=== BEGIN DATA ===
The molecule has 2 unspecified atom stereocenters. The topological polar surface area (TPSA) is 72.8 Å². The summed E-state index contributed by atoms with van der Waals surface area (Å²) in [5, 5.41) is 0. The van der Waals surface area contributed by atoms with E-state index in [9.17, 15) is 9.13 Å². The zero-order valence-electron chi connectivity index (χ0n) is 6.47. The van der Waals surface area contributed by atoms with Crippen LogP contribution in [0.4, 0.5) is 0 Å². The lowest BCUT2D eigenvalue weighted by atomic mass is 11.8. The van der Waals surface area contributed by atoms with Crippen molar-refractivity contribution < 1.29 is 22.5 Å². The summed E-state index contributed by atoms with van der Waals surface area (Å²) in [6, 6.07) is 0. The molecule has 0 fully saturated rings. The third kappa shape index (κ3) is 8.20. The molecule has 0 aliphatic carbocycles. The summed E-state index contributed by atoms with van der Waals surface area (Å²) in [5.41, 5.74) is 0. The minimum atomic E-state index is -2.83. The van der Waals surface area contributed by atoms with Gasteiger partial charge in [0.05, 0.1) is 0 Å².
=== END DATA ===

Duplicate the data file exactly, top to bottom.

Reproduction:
The molecule has 2 unspecified atom stereocenters. The topological polar surface area (TPSA) is 72.8 Å². The summed E-state index contributed by atoms with van der Waals surface area (Å²) in [5, 5.41) is 0. The van der Waals surface area contributed by atoms with E-state index in [9.17, 15) is 9.13 Å². The zero-order valence-electron chi connectivity index (χ0n) is 6.47. The van der Waals surface area contributed by atoms with Crippen LogP contribution in [0.4, 0.5) is 0 Å². The lowest BCUT2D eigenvalue weighted by atomic mass is 11.8. The van der Waals surface area contributed by atoms with Crippen molar-refractivity contribution < 1.29 is 22.5 Å². The summed E-state index contributed by atoms with van der Waals surface area (Å²) in [6, 6.07) is 0. The molecule has 0 fully saturated rings. The third kappa shape index (κ3) is 8.20. The molecule has 0 aliphatic carbocycles. The summed E-state index contributed by atoms with van der Waals surface area (Å²) in [5.41, 5.74) is 0. The minimum atomic E-state index is -2.83. The van der Waals surface area contributed by atoms with Gasteiger partial charge in [0.05, 0.1) is 0 Å².